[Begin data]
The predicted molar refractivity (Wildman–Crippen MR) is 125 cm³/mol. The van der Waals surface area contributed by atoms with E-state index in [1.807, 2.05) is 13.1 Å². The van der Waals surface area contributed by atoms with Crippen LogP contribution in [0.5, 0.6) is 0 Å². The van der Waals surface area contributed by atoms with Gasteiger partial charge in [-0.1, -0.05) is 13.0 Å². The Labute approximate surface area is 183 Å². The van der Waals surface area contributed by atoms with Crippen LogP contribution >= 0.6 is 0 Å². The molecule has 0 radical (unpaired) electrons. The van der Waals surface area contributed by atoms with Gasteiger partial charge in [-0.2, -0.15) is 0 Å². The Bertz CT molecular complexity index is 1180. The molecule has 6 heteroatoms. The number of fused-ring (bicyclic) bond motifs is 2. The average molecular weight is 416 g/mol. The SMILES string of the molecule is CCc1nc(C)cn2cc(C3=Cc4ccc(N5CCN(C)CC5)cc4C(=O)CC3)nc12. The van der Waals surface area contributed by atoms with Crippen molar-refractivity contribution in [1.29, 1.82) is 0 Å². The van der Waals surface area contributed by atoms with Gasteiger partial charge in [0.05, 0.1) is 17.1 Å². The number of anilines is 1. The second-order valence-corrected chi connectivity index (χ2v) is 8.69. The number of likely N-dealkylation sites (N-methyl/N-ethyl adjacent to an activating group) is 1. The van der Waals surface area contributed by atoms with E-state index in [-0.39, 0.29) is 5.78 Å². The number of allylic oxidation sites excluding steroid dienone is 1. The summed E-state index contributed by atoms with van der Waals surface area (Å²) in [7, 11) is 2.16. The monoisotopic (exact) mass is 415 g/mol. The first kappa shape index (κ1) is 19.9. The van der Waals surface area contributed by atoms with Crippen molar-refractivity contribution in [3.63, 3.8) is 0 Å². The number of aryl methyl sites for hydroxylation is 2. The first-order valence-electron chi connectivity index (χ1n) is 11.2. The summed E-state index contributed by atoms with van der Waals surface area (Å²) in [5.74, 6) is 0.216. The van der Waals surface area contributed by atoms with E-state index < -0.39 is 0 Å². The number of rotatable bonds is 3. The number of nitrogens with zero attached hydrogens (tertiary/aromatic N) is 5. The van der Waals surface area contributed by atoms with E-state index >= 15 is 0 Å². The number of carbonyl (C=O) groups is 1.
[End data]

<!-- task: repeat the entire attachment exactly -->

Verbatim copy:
The predicted molar refractivity (Wildman–Crippen MR) is 125 cm³/mol. The van der Waals surface area contributed by atoms with E-state index in [1.807, 2.05) is 13.1 Å². The van der Waals surface area contributed by atoms with Crippen LogP contribution in [0.5, 0.6) is 0 Å². The van der Waals surface area contributed by atoms with Gasteiger partial charge in [-0.1, -0.05) is 13.0 Å². The Labute approximate surface area is 183 Å². The van der Waals surface area contributed by atoms with Crippen LogP contribution >= 0.6 is 0 Å². The molecule has 0 radical (unpaired) electrons. The van der Waals surface area contributed by atoms with Gasteiger partial charge in [-0.2, -0.15) is 0 Å². The Bertz CT molecular complexity index is 1180. The molecule has 6 heteroatoms. The number of fused-ring (bicyclic) bond motifs is 2. The average molecular weight is 416 g/mol. The SMILES string of the molecule is CCc1nc(C)cn2cc(C3=Cc4ccc(N5CCN(C)CC5)cc4C(=O)CC3)nc12. The van der Waals surface area contributed by atoms with Crippen molar-refractivity contribution in [1.29, 1.82) is 0 Å². The van der Waals surface area contributed by atoms with Gasteiger partial charge in [0.05, 0.1) is 17.1 Å². The number of anilines is 1. The second-order valence-corrected chi connectivity index (χ2v) is 8.69. The number of likely N-dealkylation sites (N-methyl/N-ethyl adjacent to an activating group) is 1. The van der Waals surface area contributed by atoms with E-state index in [-0.39, 0.29) is 5.78 Å². The number of allylic oxidation sites excluding steroid dienone is 1. The summed E-state index contributed by atoms with van der Waals surface area (Å²) in [7, 11) is 2.16. The monoisotopic (exact) mass is 415 g/mol. The first kappa shape index (κ1) is 19.9. The van der Waals surface area contributed by atoms with Crippen molar-refractivity contribution in [3.63, 3.8) is 0 Å². The number of aryl methyl sites for hydroxylation is 2. The first-order valence-electron chi connectivity index (χ1n) is 11.2. The summed E-state index contributed by atoms with van der Waals surface area (Å²) in [5.74, 6) is 0.216. The van der Waals surface area contributed by atoms with E-state index < -0.39 is 0 Å². The number of rotatable bonds is 3. The number of nitrogens with zero attached hydrogens (tertiary/aromatic N) is 5. The van der Waals surface area contributed by atoms with E-state index >= 15 is 0 Å². The number of carbonyl (C=O) groups is 1.